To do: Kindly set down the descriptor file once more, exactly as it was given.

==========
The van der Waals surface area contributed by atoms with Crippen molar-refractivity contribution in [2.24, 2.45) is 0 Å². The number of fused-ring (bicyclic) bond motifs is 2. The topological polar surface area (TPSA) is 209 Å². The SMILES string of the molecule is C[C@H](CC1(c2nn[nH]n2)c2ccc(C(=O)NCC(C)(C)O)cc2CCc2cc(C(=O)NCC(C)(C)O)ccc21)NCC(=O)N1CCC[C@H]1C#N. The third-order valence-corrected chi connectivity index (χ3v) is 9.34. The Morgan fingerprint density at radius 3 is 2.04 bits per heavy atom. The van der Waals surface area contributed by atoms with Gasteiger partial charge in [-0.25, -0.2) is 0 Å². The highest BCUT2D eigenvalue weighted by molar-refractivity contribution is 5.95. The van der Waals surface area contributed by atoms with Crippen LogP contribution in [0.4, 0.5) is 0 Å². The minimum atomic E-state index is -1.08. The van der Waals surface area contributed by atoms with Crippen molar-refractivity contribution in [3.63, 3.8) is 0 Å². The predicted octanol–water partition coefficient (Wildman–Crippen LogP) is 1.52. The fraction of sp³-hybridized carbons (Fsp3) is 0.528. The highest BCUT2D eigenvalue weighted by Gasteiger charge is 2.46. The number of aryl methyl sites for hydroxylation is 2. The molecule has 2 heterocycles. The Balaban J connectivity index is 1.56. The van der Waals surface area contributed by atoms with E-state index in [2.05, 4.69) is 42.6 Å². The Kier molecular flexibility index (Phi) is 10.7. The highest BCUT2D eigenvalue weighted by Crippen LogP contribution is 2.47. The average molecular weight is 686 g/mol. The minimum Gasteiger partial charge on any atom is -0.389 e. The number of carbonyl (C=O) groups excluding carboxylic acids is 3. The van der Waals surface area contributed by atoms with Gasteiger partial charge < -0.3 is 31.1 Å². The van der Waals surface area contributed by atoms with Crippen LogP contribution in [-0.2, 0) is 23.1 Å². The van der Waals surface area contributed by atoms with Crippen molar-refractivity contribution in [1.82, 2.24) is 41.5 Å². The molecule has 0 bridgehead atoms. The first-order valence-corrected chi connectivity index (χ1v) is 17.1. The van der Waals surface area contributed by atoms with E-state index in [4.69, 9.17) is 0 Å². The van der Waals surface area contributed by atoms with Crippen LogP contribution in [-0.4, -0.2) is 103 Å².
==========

The van der Waals surface area contributed by atoms with Crippen molar-refractivity contribution in [2.24, 2.45) is 0 Å². The number of fused-ring (bicyclic) bond motifs is 2. The topological polar surface area (TPSA) is 209 Å². The SMILES string of the molecule is C[C@H](CC1(c2nn[nH]n2)c2ccc(C(=O)NCC(C)(C)O)cc2CCc2cc(C(=O)NCC(C)(C)O)ccc21)NCC(=O)N1CCC[C@H]1C#N. The third-order valence-corrected chi connectivity index (χ3v) is 9.34. The Morgan fingerprint density at radius 3 is 2.04 bits per heavy atom. The van der Waals surface area contributed by atoms with Gasteiger partial charge in [-0.25, -0.2) is 0 Å². The highest BCUT2D eigenvalue weighted by molar-refractivity contribution is 5.95. The van der Waals surface area contributed by atoms with Crippen LogP contribution in [0.4, 0.5) is 0 Å². The minimum atomic E-state index is -1.08. The van der Waals surface area contributed by atoms with Crippen molar-refractivity contribution in [3.63, 3.8) is 0 Å². The predicted octanol–water partition coefficient (Wildman–Crippen LogP) is 1.52. The fraction of sp³-hybridized carbons (Fsp3) is 0.528. The highest BCUT2D eigenvalue weighted by Gasteiger charge is 2.46. The number of aryl methyl sites for hydroxylation is 2. The molecule has 2 heterocycles. The Balaban J connectivity index is 1.56. The van der Waals surface area contributed by atoms with E-state index in [2.05, 4.69) is 42.6 Å². The Kier molecular flexibility index (Phi) is 10.7. The highest BCUT2D eigenvalue weighted by Crippen LogP contribution is 2.47. The average molecular weight is 686 g/mol. The minimum Gasteiger partial charge on any atom is -0.389 e. The number of carbonyl (C=O) groups excluding carboxylic acids is 3. The van der Waals surface area contributed by atoms with Gasteiger partial charge < -0.3 is 31.1 Å². The van der Waals surface area contributed by atoms with Crippen LogP contribution in [-0.2, 0) is 23.1 Å². The van der Waals surface area contributed by atoms with Crippen molar-refractivity contribution in [1.82, 2.24) is 41.5 Å². The molecule has 0 bridgehead atoms. The first-order valence-corrected chi connectivity index (χ1v) is 17.1. The van der Waals surface area contributed by atoms with E-state index in [4.69, 9.17) is 0 Å². The van der Waals surface area contributed by atoms with Crippen LogP contribution in [-0.4, -0.2) is 103 Å².